My experience working with NNESTs started just over 2 years ago when I setup my business Learn English Budapest. We’re not a language school, but rather an agency that matches up private English teachers with students in the city. The aim when I set out was to give teachers a convenient alternative to putting up flyers and posting on expat forums.
For the first few months I, like many other schools sadly still do, had a negative opinion of non-native teachers. I assumed natives were simply better at teaching the language, and it wasn’t until I was approached by Marek Kiczkowiak, founder of TEFL Equity Advocates, that I had a chance to really question my views on the matter.
What started as an exchange of emails on the subject of natives vs. NNESTS, turned into an experiment on my part. I decided to start accepting NNESTS onto my team to see what the results were and not even a few of weeks later I realised I’d been making a mistake by avoiding recruiting them.
At the time, I summarised my findings in an interview. Today I’m back, and happy to announce the launch of my new website Teacher Finder. It’s the same concept, except this time we’ll be matching people with language teachers in over a dozen cities worldwide. We’ll also be expanding into new languages: Spanish, Italian, French, Hungarian, Arabic and German, just to name a few. Of course, non-native teachers are more than welcome to apply.
For anyone else out there running an agency or language school, and who might be hesitant to work with NNESTS, I decided to reveal some of my findings over the last 2 years.
Most students value experience more than the mother tongue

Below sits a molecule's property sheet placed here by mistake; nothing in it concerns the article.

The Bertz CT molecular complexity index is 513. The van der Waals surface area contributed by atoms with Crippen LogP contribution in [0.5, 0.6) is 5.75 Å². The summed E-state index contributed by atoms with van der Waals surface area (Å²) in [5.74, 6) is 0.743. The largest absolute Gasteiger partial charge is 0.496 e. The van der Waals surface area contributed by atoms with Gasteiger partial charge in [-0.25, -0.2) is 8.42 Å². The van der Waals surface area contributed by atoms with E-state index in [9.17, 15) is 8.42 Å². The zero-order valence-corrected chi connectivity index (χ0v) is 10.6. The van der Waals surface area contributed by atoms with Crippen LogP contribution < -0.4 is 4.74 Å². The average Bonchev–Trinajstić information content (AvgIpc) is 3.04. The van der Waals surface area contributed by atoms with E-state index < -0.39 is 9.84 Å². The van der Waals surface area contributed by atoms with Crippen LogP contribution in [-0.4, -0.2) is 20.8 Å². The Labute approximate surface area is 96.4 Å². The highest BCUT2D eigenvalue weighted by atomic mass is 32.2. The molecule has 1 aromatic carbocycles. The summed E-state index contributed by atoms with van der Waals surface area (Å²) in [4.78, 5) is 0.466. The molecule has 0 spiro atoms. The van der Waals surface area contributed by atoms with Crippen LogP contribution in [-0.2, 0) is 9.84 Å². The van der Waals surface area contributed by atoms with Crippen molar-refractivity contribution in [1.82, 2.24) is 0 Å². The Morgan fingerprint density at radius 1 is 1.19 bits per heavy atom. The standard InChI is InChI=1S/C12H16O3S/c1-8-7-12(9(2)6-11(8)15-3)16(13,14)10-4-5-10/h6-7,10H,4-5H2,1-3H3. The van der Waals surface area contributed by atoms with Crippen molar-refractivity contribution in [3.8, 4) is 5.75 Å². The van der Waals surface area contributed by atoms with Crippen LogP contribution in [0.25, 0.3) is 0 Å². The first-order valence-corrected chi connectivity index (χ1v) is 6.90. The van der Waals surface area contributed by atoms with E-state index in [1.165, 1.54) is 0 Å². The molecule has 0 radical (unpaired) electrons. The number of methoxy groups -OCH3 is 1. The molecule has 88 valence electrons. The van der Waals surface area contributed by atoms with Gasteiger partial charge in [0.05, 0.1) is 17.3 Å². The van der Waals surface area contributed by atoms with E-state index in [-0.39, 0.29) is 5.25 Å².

When it comes to teaching, it is obvious that the most important qualifications are the teacher’s ability to explain their subject and, well, teach. This is especially true for language teachers. In a world where English is the international lingua franca, and the ranks of non-native speakers outnumber the natives by at least three to one, it is ridiculous to think that non-natives can’t be as good teachers as the “chosen ones” who are born into an English-speaking language environment.
There is one thing you can’t learn from a textbook, however, and that is experience. Whenever I have the choice between an experienced non-native teacher and a newbie native one – the former gets the job. Teaching is one of those professions that is more like an art and it takes everyone time to perfect theirs. That is especially true when it comes to teaching private students – knowing how and to what extent to tailor the offered lessons to the student’s needs is something that only practice can teach.
Students won’t demand a native teacher if you don’t give them the option
Of course, “native” still have a certain stereotype attached to it, and given the option, most people will still opt for one. Indeed, there used to be a tick box on the signup form on the Learn English Budapest website that said, “Do you want a native English teacher? Yes/No”. Not surprisingly, most people ticked native or nothing at all.
I decided to remove this box and instead replace it with a question that asked students “Describe what you perfect teacher would be like?” Over the next few months, it became obvious that students weren’t looking for someone who was native. They were more interested in finding a teacher who shares their interests and can sufficiently explain the topic they’re interested in.
From then on, I have had no students contacting me to complain about being matched with a non-native English teacher. Most are pleasantly surprised to see how well (often, even better than native speakers) NNESTS can explain complicated grammar and draw parallels with their native languages.